‘How I got COVID’ / ‘Really, Gary?’ / Correction

‘How I got COVID.’ Reflecting on her own case, Politico’s Sarah Owermohle explains, “It’s … an increasingly likely event as our return to normal collides with a patchwork of vaccination rates and booster shots.”
The outcome of a ping-pong ball drawing means challenges to President Biden’s vaccine mandate for private companies will be heard in an appeals court dominated by Republican-appointed judges.

Red-light retaliation. Three law firms are taking a Chicago suburb to court over hundreds of $100 tickets they say were issued illegally by a camera focused on a right-turn lane along Mannheim Road.
Gov. Pritzker’s signed a law aimed at turning Illinois into the Silicon Valley of electric vehicle manufacturing.
Biden’s directed the Federal Trade Commission to investigate whether oil and gas companies are illegally pushing up prices.

McDefense. McDonald’s CEO met with Black leaders from across Illinois yesterday to apologize again for his insensitive messages to Mayor Lightfoot in which he cast blame on the parents of two children shot to death (Nov. 4 link).
A Democratic state representative wants Illinois to consider restoring the death penalty for those who murder kids.
A week after the fatal shooting in Hyde Park of a University of Chicago graduate from China, international students rallied to demand more protection from the school.

‘In a perfect world, he’d be expelled.’ But, Rep. Alexandria Ocasio-Cortez conceded, “We are not in a perfect world” as the House prepared to vote just on censure for Arizona Republican Rep. Paul Gosar, who tweeted an animated video that showed him killing her with a sword.
Punchbowl News: “There are still more than 13 months to go in this Congress. We haven’t found the bottom yet.”

‘Really, Gary? You voted against it.’ A U.S. representative who opposed the massive federal infrastructure law is getting trolled for being among the first Republicans to take credit for it.
A USC communication professor says the law recognizes that internet access is as essential as water and electricity.

‘Facebook has never really given a chronological news feed a fair shot.’ Consulting, among others, a University of Illinois new-media professor, The Washington Post explains why Facebook won’t let you control what you see and when.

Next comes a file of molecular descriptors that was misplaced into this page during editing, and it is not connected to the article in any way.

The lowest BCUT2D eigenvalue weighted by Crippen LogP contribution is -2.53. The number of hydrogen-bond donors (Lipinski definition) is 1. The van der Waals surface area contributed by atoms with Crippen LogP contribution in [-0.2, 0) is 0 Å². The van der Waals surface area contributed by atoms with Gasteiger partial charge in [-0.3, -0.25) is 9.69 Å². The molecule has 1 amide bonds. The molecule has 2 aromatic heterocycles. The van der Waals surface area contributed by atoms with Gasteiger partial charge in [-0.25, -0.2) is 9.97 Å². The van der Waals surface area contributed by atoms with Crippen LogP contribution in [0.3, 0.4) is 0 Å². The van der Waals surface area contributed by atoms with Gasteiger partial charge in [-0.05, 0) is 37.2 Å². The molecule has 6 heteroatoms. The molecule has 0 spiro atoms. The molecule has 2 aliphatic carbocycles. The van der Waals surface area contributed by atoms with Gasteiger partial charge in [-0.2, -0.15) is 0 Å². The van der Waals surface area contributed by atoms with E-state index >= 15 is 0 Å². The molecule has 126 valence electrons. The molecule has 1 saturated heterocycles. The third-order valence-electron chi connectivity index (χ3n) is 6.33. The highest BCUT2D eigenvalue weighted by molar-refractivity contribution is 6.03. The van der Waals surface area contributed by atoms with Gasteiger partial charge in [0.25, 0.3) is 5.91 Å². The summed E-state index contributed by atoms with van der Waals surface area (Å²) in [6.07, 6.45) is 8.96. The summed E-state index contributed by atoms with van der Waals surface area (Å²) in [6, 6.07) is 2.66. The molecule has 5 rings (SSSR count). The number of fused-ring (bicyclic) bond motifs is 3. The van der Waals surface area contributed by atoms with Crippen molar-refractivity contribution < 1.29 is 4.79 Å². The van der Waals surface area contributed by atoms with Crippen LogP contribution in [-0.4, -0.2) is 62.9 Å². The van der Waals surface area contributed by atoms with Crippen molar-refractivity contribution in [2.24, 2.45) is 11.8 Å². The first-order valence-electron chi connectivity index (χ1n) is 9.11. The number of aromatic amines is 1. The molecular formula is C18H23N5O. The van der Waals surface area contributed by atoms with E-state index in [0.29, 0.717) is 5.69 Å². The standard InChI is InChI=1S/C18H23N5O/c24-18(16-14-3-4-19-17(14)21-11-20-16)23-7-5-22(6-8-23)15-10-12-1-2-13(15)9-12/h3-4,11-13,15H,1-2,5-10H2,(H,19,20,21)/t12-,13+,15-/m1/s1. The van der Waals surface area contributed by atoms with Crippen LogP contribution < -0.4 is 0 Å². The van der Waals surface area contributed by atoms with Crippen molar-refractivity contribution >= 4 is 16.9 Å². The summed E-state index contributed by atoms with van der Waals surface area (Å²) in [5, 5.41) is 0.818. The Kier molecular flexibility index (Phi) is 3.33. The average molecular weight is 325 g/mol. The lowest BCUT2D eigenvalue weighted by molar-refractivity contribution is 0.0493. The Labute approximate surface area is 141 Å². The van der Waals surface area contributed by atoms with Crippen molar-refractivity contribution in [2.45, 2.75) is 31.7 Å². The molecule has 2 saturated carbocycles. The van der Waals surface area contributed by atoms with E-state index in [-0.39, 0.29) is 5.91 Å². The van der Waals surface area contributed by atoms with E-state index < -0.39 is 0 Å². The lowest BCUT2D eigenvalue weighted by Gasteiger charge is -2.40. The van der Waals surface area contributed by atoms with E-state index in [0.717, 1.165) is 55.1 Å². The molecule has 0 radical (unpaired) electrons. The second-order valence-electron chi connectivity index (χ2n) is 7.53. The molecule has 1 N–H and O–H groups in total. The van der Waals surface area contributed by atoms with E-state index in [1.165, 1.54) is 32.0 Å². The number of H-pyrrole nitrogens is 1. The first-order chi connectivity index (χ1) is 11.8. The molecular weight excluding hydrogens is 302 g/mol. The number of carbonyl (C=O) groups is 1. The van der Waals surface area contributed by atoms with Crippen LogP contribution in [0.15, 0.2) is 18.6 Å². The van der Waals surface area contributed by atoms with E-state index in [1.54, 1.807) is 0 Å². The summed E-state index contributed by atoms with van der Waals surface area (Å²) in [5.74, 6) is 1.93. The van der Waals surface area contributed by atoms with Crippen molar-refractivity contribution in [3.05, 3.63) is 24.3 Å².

Flashback: 25 years ago, photographer Rick Smolan* sat down with your Chicago Public Square columnist to discuss his then-new book, 24 Hours in Cyberspace: Painting on the Walls of the Digital Cave—for which he dispatched hundreds of photographers around the world to document how computers and the internet were changing humanity.

Evanston RoundTable is, like Chicago Public Square,
a member of the Chicago Independent Media Alliance.

Congrats, Block Club Chicago. It’s the Local Independent Online News Publishers’ Publisher of the Year …
Pulitzer Prize-winning Chicago Tribune alumnus and New York Times reporter Megan Twohey and her colleague Jodi Kantor are out with a new book, Chasing the Truth: A Young Journalist's Guide to Investigative Reporting.

Bye, Eric. A week after disgraced radio host Eric Ferguson formally left WTMX-FM, he’s sold his suburban home for $1.35 million.
Tedium recounts the demise of radio for kids.

A good story is key, and this sequel doesn’t have it.’ Sun-Times critic Richard Roeper is unimpressed with Ghostbusters: Afterlife.
Oak Park filmmaker Steve James’ celebrated 1994 documentary, Hoop Dreams, is becoming a scripted TV series …
 … which makes this also as good a time as any to revisit the 2018 Square podcast with James.

Correction. A WTTW News story linked from yesterday’s Chicago Public Square erroneously described 1986 as the year when “it was discovered that [lead pipes] could cause brain-damaging toxins to leach into the water.” In fact, the problem was identified as early as the late 1800s.
Thanks to reader and home inspector Steve Nations, who flagged the mistake—adding, “It’s a disgrace that Chicago allowed (even required) lead water service pipes for so long.”
 Thanks also to Pam Spiegel for making this edition better.

Subscribe to Square.